Rim Fire From Space. Tracking two fires from space, one fairly modest just east of the Bay Area, the plume from the Rim Fire at Yosemite still massive. Here's a tweet from The San Francisco Bay Area National Weather Service and ow.ly.
Scientists Assess Damage From Yosemite-Area Fire. Here's the latest from usnews.com: "Scientists are assessing the damage from a massive wildfire burning around Yosemite National Park, laying plans to protect habitat and waterways as the fall rainy season approaches. Members of the federal Burned Area Emergency Response team were hiking the rugged Sierra Nevada terrain Saturday even as thousands of firefighters still were battling the four-week-old blaze, now the third-largest wildfire in modern California history. Federal officials have amassed a team of 50 scientists, more than twice what is usually deployed to assess wildfire damage. With so many people assigned to the job, they hope to have a preliminary report ready in two weeks so remediation can start before the first storms, Alex Janicki, the Stanislaus National Forest BAER response coordinator, said..."
Photo credit above: "In this photo provided by the U.S. Forest Service, members of the Horseshoe Meadow Interagency Hotshot Crew, from Miramonte, Calif., walk near a controlled burn operation as they fight the Rim Fire near Yosemite National Park in California Sunday, Sept. 1, 2013. The massive wildfire is now 75 percent contained according to a state fire spokesman." (AP Photo/U.S. Forest Service, Mike McMillan).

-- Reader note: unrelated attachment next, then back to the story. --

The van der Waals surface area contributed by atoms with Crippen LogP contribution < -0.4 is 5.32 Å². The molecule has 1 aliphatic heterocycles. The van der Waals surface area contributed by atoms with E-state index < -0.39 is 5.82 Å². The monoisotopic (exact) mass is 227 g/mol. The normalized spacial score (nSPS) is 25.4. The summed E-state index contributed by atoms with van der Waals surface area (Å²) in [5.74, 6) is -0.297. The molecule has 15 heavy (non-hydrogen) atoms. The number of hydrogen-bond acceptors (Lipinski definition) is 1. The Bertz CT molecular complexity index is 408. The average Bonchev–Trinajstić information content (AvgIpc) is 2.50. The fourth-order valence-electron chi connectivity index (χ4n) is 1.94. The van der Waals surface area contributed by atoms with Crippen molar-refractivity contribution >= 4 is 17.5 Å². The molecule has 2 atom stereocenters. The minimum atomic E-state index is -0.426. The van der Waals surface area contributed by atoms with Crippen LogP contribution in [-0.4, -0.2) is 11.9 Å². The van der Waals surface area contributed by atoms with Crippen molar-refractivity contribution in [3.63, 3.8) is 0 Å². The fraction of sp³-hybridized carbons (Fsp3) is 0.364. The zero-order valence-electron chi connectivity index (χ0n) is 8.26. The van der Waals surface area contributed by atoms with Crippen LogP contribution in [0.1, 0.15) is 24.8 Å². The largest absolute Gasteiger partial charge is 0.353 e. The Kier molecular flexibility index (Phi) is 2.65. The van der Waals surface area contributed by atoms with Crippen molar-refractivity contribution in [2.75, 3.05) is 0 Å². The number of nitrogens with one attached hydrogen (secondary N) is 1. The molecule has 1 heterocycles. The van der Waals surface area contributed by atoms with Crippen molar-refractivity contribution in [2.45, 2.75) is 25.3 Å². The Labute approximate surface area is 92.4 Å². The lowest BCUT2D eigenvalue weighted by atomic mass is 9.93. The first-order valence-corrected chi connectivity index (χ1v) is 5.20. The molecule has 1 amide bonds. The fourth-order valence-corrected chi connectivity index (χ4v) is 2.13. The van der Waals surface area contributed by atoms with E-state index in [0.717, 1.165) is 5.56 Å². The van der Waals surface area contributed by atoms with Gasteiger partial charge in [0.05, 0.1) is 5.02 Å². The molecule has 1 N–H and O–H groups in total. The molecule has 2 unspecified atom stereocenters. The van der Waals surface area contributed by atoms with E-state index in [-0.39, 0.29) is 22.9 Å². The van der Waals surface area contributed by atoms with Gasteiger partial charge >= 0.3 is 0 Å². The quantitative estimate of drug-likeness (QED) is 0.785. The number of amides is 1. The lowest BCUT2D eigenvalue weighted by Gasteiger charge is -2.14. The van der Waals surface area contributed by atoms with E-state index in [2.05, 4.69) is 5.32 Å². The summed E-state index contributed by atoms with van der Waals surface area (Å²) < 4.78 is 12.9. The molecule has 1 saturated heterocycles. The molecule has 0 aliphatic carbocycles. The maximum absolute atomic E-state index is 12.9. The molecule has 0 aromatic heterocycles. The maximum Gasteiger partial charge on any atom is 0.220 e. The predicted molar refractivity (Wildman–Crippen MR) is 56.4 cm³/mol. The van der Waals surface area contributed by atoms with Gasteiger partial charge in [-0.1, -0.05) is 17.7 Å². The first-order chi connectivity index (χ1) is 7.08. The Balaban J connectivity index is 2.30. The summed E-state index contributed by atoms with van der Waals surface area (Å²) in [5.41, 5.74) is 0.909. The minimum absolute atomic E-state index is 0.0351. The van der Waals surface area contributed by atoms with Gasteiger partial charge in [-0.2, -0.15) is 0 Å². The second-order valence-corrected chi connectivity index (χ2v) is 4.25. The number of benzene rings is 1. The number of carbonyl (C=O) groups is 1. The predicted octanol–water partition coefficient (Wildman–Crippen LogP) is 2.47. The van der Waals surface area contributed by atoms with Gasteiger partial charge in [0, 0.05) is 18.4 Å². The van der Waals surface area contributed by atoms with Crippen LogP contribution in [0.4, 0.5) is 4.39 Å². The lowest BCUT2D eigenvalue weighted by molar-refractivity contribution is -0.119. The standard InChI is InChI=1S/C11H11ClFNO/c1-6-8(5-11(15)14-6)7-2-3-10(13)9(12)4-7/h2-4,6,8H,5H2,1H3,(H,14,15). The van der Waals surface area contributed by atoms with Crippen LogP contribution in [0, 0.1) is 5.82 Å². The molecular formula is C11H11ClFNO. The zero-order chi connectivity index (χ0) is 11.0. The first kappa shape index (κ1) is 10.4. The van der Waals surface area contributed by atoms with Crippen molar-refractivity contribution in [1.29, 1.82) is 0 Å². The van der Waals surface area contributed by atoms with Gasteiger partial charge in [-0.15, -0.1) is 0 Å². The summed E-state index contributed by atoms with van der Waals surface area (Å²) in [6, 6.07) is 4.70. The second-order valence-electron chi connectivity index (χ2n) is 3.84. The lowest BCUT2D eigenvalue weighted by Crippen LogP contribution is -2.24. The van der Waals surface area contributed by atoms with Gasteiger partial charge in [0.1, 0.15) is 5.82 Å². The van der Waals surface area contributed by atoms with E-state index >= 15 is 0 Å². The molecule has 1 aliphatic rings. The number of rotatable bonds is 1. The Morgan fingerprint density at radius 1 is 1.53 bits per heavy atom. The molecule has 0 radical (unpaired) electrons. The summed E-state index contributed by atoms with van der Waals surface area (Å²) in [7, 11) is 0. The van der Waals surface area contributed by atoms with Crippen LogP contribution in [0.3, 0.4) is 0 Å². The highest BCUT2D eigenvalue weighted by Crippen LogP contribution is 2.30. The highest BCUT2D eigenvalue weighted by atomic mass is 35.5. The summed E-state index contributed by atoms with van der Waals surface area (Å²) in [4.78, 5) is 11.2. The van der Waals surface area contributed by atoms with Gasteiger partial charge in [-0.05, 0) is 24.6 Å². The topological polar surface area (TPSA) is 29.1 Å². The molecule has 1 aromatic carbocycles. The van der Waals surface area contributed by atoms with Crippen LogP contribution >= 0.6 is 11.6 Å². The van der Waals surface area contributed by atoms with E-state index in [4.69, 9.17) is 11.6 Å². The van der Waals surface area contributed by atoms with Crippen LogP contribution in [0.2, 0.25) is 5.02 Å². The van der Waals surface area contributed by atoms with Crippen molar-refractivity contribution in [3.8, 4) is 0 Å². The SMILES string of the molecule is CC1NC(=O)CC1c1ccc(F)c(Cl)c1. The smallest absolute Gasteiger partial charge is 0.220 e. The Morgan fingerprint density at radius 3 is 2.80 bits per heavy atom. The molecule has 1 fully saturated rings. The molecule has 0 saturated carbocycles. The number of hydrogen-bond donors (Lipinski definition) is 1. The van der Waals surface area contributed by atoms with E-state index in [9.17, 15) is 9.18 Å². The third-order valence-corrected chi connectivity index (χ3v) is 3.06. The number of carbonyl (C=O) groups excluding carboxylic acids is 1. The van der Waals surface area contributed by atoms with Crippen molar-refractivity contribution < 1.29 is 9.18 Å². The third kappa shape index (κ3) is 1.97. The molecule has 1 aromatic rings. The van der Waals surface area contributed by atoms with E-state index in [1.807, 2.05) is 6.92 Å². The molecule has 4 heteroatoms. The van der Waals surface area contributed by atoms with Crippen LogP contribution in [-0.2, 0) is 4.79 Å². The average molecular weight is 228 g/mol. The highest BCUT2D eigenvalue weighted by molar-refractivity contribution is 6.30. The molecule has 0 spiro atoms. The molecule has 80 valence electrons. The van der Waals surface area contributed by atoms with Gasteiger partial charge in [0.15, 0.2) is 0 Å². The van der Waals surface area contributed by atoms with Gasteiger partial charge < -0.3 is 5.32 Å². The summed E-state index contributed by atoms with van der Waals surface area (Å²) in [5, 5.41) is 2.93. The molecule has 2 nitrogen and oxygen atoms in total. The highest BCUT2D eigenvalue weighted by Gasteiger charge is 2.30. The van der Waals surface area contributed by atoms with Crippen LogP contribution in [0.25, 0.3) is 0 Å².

Rim Fire Plume. Here's a high-resolution of the smoke plume from the Yosemite Rim Fire, the 3rd largest in California history, from YumaNet.com and Twitter.
The World's Worst Weather! Yes, the summit of Mt. Washington, New Hampshire is certainly in the running for that great honor. It makes Minnesota look like Club Med. I grabbed this image Sunday evening, when the air temperature at the Weather Observatory was a crisp 27F with sustained winds of 45.5 mph, creating a chill factor of +8F. Lovely.
Chronic Exposure To Air Pollution Linked With Heart Disease, Lung Cancer. Here's an excerpt from a story at Nature World News: "Researchers have found that long-time exposure to ozone, a greenhouse gas prevalent in urban areas, can raise the risk of cardiovascular disease. The study was conducted by researchers at the University of California, Berkeley and colleagues who also found a strong association between nitrogen dioxide and an increased risk of death from lung cancer. This isn't the first study to link health complications withrising levels of air pollution; a related study had found that annually two million people die due to air pollution. Previous research by scientists at MIT also found that more people in the U.K. die from air pollution than road accidents. This study appeared in the journal Environment Science and Technology..."